I am growing Goji berries to replace the ones I now buy from China. I am trying to determine how many bushes I need to plant to get a minimum yield of 730 ounces of dried berries per year. Is there a way to figure this out?
Ya, divide 730 by oz dry fruit per bush....;-)
Sorry I'm pulling your leg. The link below says 30ft of row with 15 plants could yield 100 lbs. If they dry down to 20% that would be 20 lbs. So you'd need about 75ft of row with 35-40 plants.
How do they taste compared to raisins or dried cranberry? Any other dried fruit that tastes similar?
Here is a link that might be useful: Goji yield
Wow! fruitnut, Thanks!!! That is perfect info! I now have three plants (LOL!) so I will go on a mission for the other 35. I wonder who might sell them wholesale? I would be OK with starts.
Goji berries taste like nothing else and people either really love them or dislike them. They are not extremely tart like cranberries though they do have a mild tartness kind of similar to a sweet tart. They are not extremely sweet like raisins either. They are neither extreme. They smell sweet. I am a blackberry/blueberry fanatic of all the fruits in the world and Goji's are right up there with the Big Two in my opinion. The fact that they renew cells, give you mad energy and other things is a bonus. One small handful a day. I can't do without them and they are seriously pricey. You also can only get them from China which is extremely polluted now and does not have a food quality oversight branch like we do. It would be worth it to me plant that many assuming I can get starts.
Well crap.....they can grow here.......now I am looking up sources for bushes. Thanks a lot Treehuugger.
They also called wolf berries Bam.
Thanks Gator, do you grow them?
bamboo_rabbit they are extremely easy to grow. No fertilizer needed. Just give them well drained dirt with no peat. They need a high ph of 7 or more. I had to transplant mine out of the miracle grow I originally planted them in (the link from fruitnut showed me my error in time) and as of tomorrow they will be in coir coconut mix and top soil with dolomite lime. I am growing in pots and they need big pots - at least 5 gallon to start due to deep tap roots so they are going in 10 gallons. Try some dried fruit first. We think it is to die for. I got my plants on eBay and they were huge and in flower. For my mass purchase I guess I will go with buygojiberryplants.com - the link from fruitnut. The leaves are edible too and just as nutritious for salads or tea. As for the berries - they meet 80% of your total daily nutritional requirements. I am not kidding. Oh, and they are relatively insect and disease free. Do I sound psyched?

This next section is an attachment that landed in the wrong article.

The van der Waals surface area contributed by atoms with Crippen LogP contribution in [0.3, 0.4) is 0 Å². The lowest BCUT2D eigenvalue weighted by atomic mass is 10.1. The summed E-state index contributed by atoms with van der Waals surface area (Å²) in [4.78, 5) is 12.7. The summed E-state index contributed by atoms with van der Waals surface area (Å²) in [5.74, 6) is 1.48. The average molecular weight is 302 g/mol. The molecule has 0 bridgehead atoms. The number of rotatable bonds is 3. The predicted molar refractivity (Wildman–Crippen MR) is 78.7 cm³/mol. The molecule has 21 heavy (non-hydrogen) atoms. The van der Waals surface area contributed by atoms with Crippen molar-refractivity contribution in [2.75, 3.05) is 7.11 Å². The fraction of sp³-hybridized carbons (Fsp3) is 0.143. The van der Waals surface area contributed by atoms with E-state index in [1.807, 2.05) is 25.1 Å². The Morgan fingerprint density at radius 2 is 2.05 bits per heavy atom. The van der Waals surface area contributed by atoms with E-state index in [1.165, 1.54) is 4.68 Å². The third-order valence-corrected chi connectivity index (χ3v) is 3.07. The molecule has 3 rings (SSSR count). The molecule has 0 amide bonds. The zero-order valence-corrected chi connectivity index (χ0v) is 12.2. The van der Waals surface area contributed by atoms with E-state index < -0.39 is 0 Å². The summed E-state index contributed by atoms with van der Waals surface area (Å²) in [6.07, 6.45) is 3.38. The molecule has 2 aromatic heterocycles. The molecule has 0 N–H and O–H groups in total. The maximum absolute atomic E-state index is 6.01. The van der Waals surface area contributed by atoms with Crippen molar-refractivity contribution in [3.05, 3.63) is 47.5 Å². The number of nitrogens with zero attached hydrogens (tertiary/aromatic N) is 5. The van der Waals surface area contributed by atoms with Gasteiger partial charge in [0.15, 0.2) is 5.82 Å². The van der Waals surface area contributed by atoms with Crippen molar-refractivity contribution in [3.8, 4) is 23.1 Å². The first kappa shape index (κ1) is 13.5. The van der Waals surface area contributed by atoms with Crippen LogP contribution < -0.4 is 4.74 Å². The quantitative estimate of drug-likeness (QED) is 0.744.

No Bam but did order 2 root cuttings be here in June.
Thanks treehugger for posting.
In 3 years I'll have bunches lol.
A friend mentioned they are astringent and leave a metallic taste in the mouth? I am assuming you don't agree with assessment? Do they need cross pollination or are they self fruitful?
They are self fertile. If you contain roots they stop growing. Growth can be trim to make hedge only insect I found would be tobacco horn worm.
The wolfberry plant prefers to be planted in well-drained soil with an abundant amount of organic matter. Mixing a ratio of 50 percent peat moss into the garden soil prior to planting is ideal. The plant can tolerate less then ideal soil conditions and will even thrive in sandy soils, but for the adequate productions of berries it is important to add adequate organic material to enrich the soil. Only one wolfberry plant needs to be planted because the shrub is self-fertile.
gator-rider2, according to buygojiberryplants.com, peat is to be avoided. Peat is way too acidic as they need a PH of at least 7.0. In fact, they specifically mention to avoid peat and any soils with peat in it. I am using compost, sand and top soil with some dolomite lime as recommended.
bamboo_rabbit - Aftertaste? I think all fruits do so I guess so. I tell you what they are addictive. Some people don't like them like any food but if you like them people usually LOVE them. They are very addictive. My friend makes granola with them. At least try some.
I will, have peaked my interest.